Hurricane Sandy Recovery
Recovery, restoration & building coastal resilience
Sachuest Point National Wildlife Refuge - USFWS

Sachuest Point National Wildlife Refuge

Location: Middletown, RI


Resilience Outline Resilience Projects Recovery Icon Recovery Projects

Resil Shield

Project: Protecting Property & Helping Coastal Wildlife - Enhancing Salt Marsh and Estuarine Function and Resiliency for Key Habitats on Impacted Wildlife Refuges

Location: Rhode Island to Southern Maine

Project Type: Resilience

Funding: $4,150,000

Project Summary

This project will enhance natural coastal defenses to buffer effects of a changing climate for eight local communities, economies and wildlife that depend on healthy salt marsh ecosystems. These areas include more than 400 acres in key coastal areas of Rhode Island, 50 acres in coastal Massachusetts and 50 acres in coastal Maine.

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Resil Shield

Project: A Stronger Coast - Three USFWS Northeast Region National Wildlife Refuge Projects to Increase Coastal Resilience and Preparedness

Location: Regional

Project Type: Resilience

Funding: $2,060,000

Project Summary

The three projects included in this study are intended to identify vulnerabilities and strengths of over 70 miles of shoreline at coastal refuges, assess the integrity of over 30,000 acres of coastal marsh that protect adjacent shorelines and help preserve the species they support.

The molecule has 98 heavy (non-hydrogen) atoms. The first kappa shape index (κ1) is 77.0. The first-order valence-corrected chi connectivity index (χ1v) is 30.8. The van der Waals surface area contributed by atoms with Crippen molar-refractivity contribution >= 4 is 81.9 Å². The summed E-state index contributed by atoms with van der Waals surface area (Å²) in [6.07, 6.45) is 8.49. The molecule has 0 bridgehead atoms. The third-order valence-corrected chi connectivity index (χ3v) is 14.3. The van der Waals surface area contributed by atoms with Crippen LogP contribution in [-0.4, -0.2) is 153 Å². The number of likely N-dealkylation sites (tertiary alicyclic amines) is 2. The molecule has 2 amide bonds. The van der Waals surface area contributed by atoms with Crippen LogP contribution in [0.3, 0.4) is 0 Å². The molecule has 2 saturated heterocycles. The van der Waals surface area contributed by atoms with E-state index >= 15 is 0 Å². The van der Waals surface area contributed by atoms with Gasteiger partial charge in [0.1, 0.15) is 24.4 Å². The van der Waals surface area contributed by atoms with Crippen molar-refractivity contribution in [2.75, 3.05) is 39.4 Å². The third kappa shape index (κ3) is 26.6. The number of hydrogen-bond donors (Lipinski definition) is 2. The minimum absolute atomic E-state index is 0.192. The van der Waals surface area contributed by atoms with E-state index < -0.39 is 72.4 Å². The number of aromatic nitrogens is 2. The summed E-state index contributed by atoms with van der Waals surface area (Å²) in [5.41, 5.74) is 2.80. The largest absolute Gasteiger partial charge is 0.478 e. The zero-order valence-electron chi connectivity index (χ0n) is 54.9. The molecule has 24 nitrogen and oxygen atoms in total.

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Recovery hammer

Project: Rehabilitate Sachuest Point Roads

Project Type: Recovery

Funding: $451,250

Project Summary

This project will repair damages to roads at the Sachuest Point National Wildlife Refuge.

Conservation / Restoration Goals

  • Restore access to wildlife areas

Project Benefits

  • Restores staff and visitor access
  • Mitigates public safety concerns

Additional Details

Hurricane Sandy scattered debris across the Rhode Island National Wildlife Refuge Complex, which includes the Ninigret, Sachuest Point, John H. Chafee, Block Island and Trustom Pond National Wildlife Refuges. The hurricane also flattened trees and damaged roads, buildings, trails and dikes, and knocked out electrical power. The refuge complex's five units comprise nearly 2,400 acres of coastal wetland and play host to over 400 native and migratory bird species, including 15 rare or endangered species which utilize the Block Island unit.

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Rhode Island Complex Resilience Project Map


Sachuest Point Recovery Project Map


Sachuest Point Damage Photos

Last updated: June 30, 2014